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Brazil Reports HPAI in Wild Terns

05/23/2023

The Agricultural Ministry of Brazil has announced that avian influenza, presumably strain H5N1, was isolated from dead terns (Thalasseus acuflavidus) with eight cases reported to the World Organization for Animal Health.  Given that wild birds were involved, this should not impact exports of broiler products that attained close to $10 billion in value during 2022 representing 35 percent of total broiler production.  Most of the affected birds were in the coastal State of Espirito Santo, with a large egg-producing population but with few broilers. The state of Rio de Janeiro yielded one case in a wild bird.

 

Currently, Brazil is alone in maintaining an “influenza-free status” despite the fact that eight nations in South America including neighboring countries have reported outbreaks in wild birds, backyard flocks and commercial egg production and broiler parent and growout flocks. Most of the nations in the Americas have reported H5N1 in terrestrial mammals and in the case of Peru and Chile, extensive mortality in marine mammals,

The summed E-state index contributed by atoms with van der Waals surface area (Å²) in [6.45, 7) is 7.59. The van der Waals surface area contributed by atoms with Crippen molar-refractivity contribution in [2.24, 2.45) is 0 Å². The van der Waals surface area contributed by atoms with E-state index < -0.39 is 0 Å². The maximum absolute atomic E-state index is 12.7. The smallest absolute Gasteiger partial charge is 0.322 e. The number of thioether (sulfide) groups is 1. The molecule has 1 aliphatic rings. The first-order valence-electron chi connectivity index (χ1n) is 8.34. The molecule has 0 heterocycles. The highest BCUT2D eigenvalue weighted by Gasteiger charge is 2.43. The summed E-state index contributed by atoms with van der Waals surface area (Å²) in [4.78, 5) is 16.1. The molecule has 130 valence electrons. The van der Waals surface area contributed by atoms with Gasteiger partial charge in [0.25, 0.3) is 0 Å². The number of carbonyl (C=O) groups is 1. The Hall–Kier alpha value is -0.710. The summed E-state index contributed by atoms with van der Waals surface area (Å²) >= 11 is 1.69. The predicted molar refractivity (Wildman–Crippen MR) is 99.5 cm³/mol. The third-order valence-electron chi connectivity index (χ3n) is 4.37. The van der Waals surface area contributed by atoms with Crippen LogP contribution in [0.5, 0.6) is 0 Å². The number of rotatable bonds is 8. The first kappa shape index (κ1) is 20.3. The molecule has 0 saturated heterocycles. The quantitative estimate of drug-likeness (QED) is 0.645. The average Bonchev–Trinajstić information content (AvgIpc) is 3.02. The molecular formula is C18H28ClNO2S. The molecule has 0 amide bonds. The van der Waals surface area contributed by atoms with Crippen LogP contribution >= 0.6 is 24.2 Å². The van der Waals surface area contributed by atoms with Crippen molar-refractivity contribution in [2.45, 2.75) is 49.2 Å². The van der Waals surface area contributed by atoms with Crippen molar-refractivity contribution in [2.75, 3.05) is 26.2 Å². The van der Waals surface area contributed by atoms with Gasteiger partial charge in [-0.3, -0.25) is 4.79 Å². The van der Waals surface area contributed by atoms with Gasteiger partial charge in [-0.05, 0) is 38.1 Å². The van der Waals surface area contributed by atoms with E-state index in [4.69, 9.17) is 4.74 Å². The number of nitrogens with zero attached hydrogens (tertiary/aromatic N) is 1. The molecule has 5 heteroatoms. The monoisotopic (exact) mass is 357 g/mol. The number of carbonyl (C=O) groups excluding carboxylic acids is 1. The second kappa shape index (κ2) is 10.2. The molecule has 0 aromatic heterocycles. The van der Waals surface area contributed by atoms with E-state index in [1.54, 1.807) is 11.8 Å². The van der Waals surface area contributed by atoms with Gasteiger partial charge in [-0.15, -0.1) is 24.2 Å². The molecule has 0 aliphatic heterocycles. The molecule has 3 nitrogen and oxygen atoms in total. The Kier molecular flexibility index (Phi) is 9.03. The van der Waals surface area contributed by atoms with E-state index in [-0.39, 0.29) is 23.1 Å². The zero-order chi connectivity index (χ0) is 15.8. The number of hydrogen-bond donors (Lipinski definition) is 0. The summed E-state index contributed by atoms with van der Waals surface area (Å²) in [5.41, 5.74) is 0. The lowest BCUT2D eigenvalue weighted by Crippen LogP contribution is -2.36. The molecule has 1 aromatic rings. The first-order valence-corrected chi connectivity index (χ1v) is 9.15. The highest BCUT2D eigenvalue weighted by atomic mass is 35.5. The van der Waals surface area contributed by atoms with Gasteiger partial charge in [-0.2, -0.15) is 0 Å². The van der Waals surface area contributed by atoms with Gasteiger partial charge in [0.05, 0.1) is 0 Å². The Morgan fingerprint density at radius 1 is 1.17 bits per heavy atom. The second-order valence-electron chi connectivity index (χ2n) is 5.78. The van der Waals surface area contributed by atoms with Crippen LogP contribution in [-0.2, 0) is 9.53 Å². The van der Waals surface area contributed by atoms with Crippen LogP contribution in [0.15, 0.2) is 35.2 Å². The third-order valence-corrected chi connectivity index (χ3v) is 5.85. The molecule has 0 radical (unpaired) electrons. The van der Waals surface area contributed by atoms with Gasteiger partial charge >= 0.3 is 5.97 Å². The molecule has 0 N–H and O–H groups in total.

It remains to be seen whether Brazil will successfully exclude H5N1 avian influenzas from both backyard poultry and commercial flocks, especially in areas with a high density of broiler production. Appropriate measures have been introduced to prevent, detect and control any possible outbreak according to Carlos Favro, Minister of Agriculture who has declared a 180-day nationwide Animal Health Emergency.